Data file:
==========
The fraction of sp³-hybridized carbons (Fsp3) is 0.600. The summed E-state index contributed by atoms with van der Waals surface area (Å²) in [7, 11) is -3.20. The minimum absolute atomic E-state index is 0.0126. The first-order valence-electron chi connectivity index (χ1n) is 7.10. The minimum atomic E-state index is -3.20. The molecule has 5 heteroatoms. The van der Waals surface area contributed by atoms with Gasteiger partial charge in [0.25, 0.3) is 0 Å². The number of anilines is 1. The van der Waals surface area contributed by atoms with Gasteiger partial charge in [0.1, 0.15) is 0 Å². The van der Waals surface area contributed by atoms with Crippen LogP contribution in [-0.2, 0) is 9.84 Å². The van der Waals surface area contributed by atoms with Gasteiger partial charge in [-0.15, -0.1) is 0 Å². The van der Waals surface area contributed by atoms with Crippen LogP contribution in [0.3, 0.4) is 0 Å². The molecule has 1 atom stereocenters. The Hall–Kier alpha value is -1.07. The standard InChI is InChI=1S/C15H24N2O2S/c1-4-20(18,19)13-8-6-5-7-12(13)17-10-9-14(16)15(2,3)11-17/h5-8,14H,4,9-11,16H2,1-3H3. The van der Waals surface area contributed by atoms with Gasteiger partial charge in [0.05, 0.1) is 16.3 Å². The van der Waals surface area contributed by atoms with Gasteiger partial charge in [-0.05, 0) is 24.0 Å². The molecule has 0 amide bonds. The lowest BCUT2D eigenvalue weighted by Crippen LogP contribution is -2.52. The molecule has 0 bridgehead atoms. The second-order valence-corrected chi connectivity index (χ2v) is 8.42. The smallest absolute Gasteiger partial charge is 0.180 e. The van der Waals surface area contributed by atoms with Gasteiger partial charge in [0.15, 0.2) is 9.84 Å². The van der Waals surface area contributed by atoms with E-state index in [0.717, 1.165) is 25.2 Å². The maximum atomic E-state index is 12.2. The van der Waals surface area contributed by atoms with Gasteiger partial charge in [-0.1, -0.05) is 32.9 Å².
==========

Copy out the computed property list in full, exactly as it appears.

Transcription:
The fraction of sp³-hybridized carbons (Fsp3) is 0.600. The summed E-state index contributed by atoms with van der Waals surface area (Å²) in [7, 11) is -3.20. The minimum absolute atomic E-state index is 0.0126. The first-order valence-electron chi connectivity index (χ1n) is 7.10. The minimum atomic E-state index is -3.20. The molecule has 5 heteroatoms. The van der Waals surface area contributed by atoms with Gasteiger partial charge in [0.25, 0.3) is 0 Å². The number of anilines is 1. The van der Waals surface area contributed by atoms with Gasteiger partial charge in [0.1, 0.15) is 0 Å². The van der Waals surface area contributed by atoms with Crippen LogP contribution in [-0.2, 0) is 9.84 Å². The van der Waals surface area contributed by atoms with Gasteiger partial charge in [-0.15, -0.1) is 0 Å². The van der Waals surface area contributed by atoms with Crippen LogP contribution in [0.3, 0.4) is 0 Å². The molecule has 1 atom stereocenters. The Hall–Kier alpha value is -1.07. The standard InChI is InChI=1S/C15H24N2O2S/c1-4-20(18,19)13-8-6-5-7-12(13)17-10-9-14(16)15(2,3)11-17/h5-8,14H,4,9-11,16H2,1-3H3. The van der Waals surface area contributed by atoms with Gasteiger partial charge in [0.05, 0.1) is 16.3 Å². The van der Waals surface area contributed by atoms with Gasteiger partial charge in [-0.05, 0) is 24.0 Å². The molecule has 0 amide bonds. The lowest BCUT2D eigenvalue weighted by Crippen LogP contribution is -2.52. The molecule has 0 bridgehead atoms. The second-order valence-corrected chi connectivity index (χ2v) is 8.42. The smallest absolute Gasteiger partial charge is 0.180 e. The van der Waals surface area contributed by atoms with Gasteiger partial charge in [0.15, 0.2) is 9.84 Å². The van der Waals surface area contributed by atoms with E-state index in [0.717, 1.165) is 25.2 Å². The maximum atomic E-state index is 12.2. The van der Waals surface area contributed by atoms with Gasteiger partial charge in [-0.1, -0.05) is 32.9 Å².